Duke, Southern, Dominion: Utility Stocks Continue To Underperform. Time To Buy?

by Trefis Team
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The markets have largely recovered from the Covid-19 related sell-offs. The S&P 500 is now back to January 2020 levels, driven largely by the U.S. government stimulus. However, utility stocks have underperformed significantly, with our portfolio of 4 large-cap utilities, which includes Duke Energy (NYSE:DUK), Southern Company (NYSE:SO) and others, down by about 6% year to date. Why is this happening? Weren’t utilities supposed to be defensive bets? Also, are there any tailwinds that could turn things around for the sector? We answer some of these questions below.

Our Utility Theme: NextEra, Duke, Dominion & Southern has more details on the historical performance and returns of the largest U.S. based utility companies.

Why Are Utility Stocks Underperforming? 

There are a couple of reasons for the underperformance. Firstly, there remain real concerns about electricity demand in the U.S. Per the Short-term energy outlook published by the U.S. EIA last week, electricity consumption is projected to fall by about 4.2% in 2020 versus  2019. Commercial sales are likely to decline by 7% with demand from the industrial sector likely to decline by 5.6%. This could put pressure on the revenues and profits of utility companies. [1] Secondly, investors have shown a preference for asset-light, yet relatively defensive sectors such as software and Internet services through the current downturn. Utility companies, on the other hand, have been doubling down on debt over the last few years to fund upgrades and expansion, increasing their risk profile versus previous downturns.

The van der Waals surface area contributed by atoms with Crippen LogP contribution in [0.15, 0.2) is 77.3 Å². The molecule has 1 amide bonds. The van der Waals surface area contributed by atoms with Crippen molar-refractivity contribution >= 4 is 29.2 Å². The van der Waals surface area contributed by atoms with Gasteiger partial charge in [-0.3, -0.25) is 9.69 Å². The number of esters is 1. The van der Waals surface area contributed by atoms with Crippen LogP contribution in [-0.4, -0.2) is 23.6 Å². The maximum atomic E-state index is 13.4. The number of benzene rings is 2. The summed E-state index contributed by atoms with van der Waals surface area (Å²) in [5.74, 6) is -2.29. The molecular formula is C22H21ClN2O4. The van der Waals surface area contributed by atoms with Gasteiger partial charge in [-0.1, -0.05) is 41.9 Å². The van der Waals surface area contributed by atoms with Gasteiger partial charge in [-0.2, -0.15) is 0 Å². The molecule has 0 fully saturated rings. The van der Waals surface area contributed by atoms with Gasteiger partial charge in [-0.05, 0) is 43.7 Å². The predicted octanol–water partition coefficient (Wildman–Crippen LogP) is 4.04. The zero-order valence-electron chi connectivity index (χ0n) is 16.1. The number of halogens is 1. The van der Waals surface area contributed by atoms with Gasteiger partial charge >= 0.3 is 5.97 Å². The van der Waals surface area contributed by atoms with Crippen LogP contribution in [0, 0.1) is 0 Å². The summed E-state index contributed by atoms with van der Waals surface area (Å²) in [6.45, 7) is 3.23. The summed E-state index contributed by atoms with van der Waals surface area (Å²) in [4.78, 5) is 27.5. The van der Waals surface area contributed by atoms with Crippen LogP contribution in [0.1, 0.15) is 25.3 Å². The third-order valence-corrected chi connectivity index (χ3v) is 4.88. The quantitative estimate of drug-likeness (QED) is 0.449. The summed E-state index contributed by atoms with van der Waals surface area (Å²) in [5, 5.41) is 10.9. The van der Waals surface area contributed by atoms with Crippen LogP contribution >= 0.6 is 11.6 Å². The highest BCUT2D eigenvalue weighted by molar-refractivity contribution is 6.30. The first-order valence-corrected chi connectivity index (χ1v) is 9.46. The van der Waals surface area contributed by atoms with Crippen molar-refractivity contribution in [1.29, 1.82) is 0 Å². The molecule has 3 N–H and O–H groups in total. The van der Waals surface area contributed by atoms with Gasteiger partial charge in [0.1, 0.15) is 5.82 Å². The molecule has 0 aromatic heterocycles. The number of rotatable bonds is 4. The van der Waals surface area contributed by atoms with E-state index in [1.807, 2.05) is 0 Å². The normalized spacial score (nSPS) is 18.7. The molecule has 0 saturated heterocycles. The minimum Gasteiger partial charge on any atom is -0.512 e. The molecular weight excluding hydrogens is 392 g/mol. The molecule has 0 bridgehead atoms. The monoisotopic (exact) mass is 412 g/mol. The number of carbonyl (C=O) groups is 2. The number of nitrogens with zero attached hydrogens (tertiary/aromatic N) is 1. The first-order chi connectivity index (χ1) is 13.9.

What Are The Catalysts For A Recovery? 

However, we see a couple of tailwinds for the sector, as well. The Federal Reserve has reduced benchmark interest rates to levels of near-zero and this makes the sizable dividends of utility companies more appealing for yield-seeking investors. Separately, lower interest rates should also help utility companies reduce interest costs. With electricity demand set to rise over 2021 (1.5% growth projected by the EIA) and the Fed indicating that interest rates are likely to remain at current levels through 2022, the narrative around the sector could change over the next few quarters as there signs of a demand revival, helping the stock prices of utility companies.

While utility stocks could fare better going forward, we see these 5 large-cap stocks outperforming 5 In S&P 500 That’ll Beat The Index: TWTR, ISRG, NFLX, NOW, V

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Notes:
  1. SHORT-TERM ENERGY OUTLOOK, U.S. EIA, July 7, 2020 []
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